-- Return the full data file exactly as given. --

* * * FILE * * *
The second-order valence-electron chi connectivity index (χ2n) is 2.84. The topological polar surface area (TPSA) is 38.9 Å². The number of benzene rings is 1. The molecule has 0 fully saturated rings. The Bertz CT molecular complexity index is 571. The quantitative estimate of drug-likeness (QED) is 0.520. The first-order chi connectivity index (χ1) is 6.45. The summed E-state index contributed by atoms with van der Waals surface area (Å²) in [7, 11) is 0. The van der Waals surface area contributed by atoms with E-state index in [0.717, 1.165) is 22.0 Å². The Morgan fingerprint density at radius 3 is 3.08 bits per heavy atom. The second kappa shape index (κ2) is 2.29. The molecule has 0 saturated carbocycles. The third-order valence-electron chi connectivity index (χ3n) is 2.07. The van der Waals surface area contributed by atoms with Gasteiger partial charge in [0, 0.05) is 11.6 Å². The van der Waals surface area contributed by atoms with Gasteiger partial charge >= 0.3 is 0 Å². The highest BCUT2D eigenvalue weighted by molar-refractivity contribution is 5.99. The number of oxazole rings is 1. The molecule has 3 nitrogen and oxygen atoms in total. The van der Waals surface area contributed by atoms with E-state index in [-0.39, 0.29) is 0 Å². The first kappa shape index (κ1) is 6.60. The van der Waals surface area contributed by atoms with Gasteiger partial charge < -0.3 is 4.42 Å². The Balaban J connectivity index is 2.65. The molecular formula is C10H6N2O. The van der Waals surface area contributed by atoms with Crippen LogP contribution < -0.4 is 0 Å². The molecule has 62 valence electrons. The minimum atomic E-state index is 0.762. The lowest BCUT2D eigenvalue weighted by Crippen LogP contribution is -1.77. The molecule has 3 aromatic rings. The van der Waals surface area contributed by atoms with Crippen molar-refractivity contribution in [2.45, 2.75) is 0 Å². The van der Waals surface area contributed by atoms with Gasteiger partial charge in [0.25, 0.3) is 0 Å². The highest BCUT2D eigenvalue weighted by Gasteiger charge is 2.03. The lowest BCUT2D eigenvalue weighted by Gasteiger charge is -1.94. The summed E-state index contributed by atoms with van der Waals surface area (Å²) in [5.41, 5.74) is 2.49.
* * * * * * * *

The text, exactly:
The second-order valence-electron chi connectivity index (χ2n) is 2.84. The topological polar surface area (TPSA) is 38.9 Å². The number of benzene rings is 1. The molecule has 0 fully saturated rings. The Bertz CT molecular complexity index is 571. The quantitative estimate of drug-likeness (QED) is 0.520. The first-order chi connectivity index (χ1) is 6.45. The summed E-state index contributed by atoms with van der Waals surface area (Å²) in [7, 11) is 0. The van der Waals surface area contributed by atoms with E-state index in [0.717, 1.165) is 22.0 Å². The Morgan fingerprint density at radius 3 is 3.08 bits per heavy atom. The second kappa shape index (κ2) is 2.29. The molecule has 0 saturated carbocycles. The third-order valence-electron chi connectivity index (χ3n) is 2.07. The van der Waals surface area contributed by atoms with Gasteiger partial charge in [0, 0.05) is 11.6 Å². The van der Waals surface area contributed by atoms with Gasteiger partial charge >= 0.3 is 0 Å². The highest BCUT2D eigenvalue weighted by molar-refractivity contribution is 5.99. The number of oxazole rings is 1. The molecule has 3 nitrogen and oxygen atoms in total. The van der Waals surface area contributed by atoms with E-state index in [-0.39, 0.29) is 0 Å². The first kappa shape index (κ1) is 6.60. The van der Waals surface area contributed by atoms with Gasteiger partial charge < -0.3 is 4.42 Å². The Balaban J connectivity index is 2.65. The molecular formula is C10H6N2O. The van der Waals surface area contributed by atoms with Crippen LogP contribution < -0.4 is 0 Å². The molecule has 62 valence electrons. The minimum atomic E-state index is 0.762. The lowest BCUT2D eigenvalue weighted by Crippen LogP contribution is -1.77. The molecule has 3 aromatic rings. The van der Waals surface area contributed by atoms with Crippen molar-refractivity contribution in [2.45, 2.75) is 0 Å². The van der Waals surface area contributed by atoms with Gasteiger partial charge in [0.25, 0.3) is 0 Å². The highest BCUT2D eigenvalue weighted by Gasteiger charge is 2.03. The lowest BCUT2D eigenvalue weighted by Gasteiger charge is -1.94. The summed E-state index contributed by atoms with van der Waals surface area (Å²) in [5.41, 5.74) is 2.49.